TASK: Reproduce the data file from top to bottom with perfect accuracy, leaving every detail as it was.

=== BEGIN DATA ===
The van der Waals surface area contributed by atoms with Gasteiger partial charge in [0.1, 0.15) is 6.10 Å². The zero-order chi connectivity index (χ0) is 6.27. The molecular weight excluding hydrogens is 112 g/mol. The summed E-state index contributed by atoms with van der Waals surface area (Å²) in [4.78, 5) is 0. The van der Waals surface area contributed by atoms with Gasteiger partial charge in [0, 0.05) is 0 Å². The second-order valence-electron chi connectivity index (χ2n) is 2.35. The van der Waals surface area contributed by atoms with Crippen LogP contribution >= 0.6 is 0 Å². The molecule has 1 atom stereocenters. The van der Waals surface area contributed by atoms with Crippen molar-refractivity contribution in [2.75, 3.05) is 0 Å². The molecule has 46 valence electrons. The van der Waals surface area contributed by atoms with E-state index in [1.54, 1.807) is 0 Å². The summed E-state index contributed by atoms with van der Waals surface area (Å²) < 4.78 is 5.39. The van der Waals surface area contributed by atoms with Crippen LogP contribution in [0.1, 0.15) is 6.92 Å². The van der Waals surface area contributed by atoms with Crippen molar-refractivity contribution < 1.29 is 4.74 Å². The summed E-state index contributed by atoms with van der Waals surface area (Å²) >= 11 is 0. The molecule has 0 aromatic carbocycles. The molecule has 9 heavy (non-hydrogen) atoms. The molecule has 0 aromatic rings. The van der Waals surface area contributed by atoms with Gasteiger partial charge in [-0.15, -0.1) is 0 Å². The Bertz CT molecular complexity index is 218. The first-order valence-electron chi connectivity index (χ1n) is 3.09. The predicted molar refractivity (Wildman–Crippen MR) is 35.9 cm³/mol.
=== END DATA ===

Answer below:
The van der Waals surface area contributed by atoms with Gasteiger partial charge in [0.1, 0.15) is 6.10 Å². The zero-order chi connectivity index (χ0) is 6.27. The molecular weight excluding hydrogens is 112 g/mol. The summed E-state index contributed by atoms with van der Waals surface area (Å²) in [4.78, 5) is 0. The van der Waals surface area contributed by atoms with Gasteiger partial charge in [0, 0.05) is 0 Å². The second-order valence-electron chi connectivity index (χ2n) is 2.35. The van der Waals surface area contributed by atoms with Crippen LogP contribution >= 0.6 is 0 Å². The molecule has 1 atom stereocenters. The van der Waals surface area contributed by atoms with Crippen molar-refractivity contribution in [2.75, 3.05) is 0 Å². The molecule has 46 valence electrons. The van der Waals surface area contributed by atoms with E-state index in [1.54, 1.807) is 0 Å². The summed E-state index contributed by atoms with van der Waals surface area (Å²) < 4.78 is 5.39. The van der Waals surface area contributed by atoms with Crippen LogP contribution in [0.1, 0.15) is 6.92 Å². The van der Waals surface area contributed by atoms with Crippen molar-refractivity contribution < 1.29 is 4.74 Å². The summed E-state index contributed by atoms with van der Waals surface area (Å²) >= 11 is 0. The molecule has 0 aromatic carbocycles. The molecule has 9 heavy (non-hydrogen) atoms. The molecule has 0 aromatic rings. The van der Waals surface area contributed by atoms with Gasteiger partial charge in [-0.15, -0.1) is 0 Å². The Bertz CT molecular complexity index is 218. The first-order valence-electron chi connectivity index (χ1n) is 3.09. The predicted molar refractivity (Wildman–Crippen MR) is 35.9 cm³/mol.